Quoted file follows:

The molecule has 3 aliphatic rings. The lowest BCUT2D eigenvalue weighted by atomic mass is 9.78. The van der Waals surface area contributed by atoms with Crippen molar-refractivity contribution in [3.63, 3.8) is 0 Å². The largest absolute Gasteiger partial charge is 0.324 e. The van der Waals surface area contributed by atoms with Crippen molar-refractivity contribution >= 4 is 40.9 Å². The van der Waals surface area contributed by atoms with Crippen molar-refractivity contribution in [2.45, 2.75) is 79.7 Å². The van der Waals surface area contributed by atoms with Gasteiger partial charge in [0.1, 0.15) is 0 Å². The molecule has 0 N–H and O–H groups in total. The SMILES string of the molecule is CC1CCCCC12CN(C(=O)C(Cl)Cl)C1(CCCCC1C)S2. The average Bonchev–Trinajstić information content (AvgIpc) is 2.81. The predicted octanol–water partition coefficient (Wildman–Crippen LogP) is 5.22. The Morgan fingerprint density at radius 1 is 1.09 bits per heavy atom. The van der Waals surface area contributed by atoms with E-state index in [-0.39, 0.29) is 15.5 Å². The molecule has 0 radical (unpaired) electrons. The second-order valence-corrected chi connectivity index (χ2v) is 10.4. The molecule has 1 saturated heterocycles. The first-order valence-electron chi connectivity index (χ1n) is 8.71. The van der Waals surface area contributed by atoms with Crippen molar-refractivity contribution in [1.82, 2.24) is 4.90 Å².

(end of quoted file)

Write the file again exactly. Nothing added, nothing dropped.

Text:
The molecule has 3 aliphatic rings. The lowest BCUT2D eigenvalue weighted by atomic mass is 9.78. The van der Waals surface area contributed by atoms with Crippen molar-refractivity contribution in [3.63, 3.8) is 0 Å². The largest absolute Gasteiger partial charge is 0.324 e. The van der Waals surface area contributed by atoms with Crippen molar-refractivity contribution >= 4 is 40.9 Å². The van der Waals surface area contributed by atoms with Crippen molar-refractivity contribution in [2.45, 2.75) is 79.7 Å². The van der Waals surface area contributed by atoms with Gasteiger partial charge in [0.1, 0.15) is 0 Å². The molecule has 0 N–H and O–H groups in total. The SMILES string of the molecule is CC1CCCCC12CN(C(=O)C(Cl)Cl)C1(CCCCC1C)S2. The average Bonchev–Trinajstić information content (AvgIpc) is 2.81. The predicted octanol–water partition coefficient (Wildman–Crippen LogP) is 5.22. The Morgan fingerprint density at radius 1 is 1.09 bits per heavy atom. The van der Waals surface area contributed by atoms with E-state index in [-0.39, 0.29) is 15.5 Å². The molecule has 0 radical (unpaired) electrons. The second-order valence-corrected chi connectivity index (χ2v) is 10.4. The molecule has 1 saturated heterocycles. The first-order valence-electron chi connectivity index (χ1n) is 8.71. The van der Waals surface area contributed by atoms with Crippen molar-refractivity contribution in [1.82, 2.24) is 4.90 Å².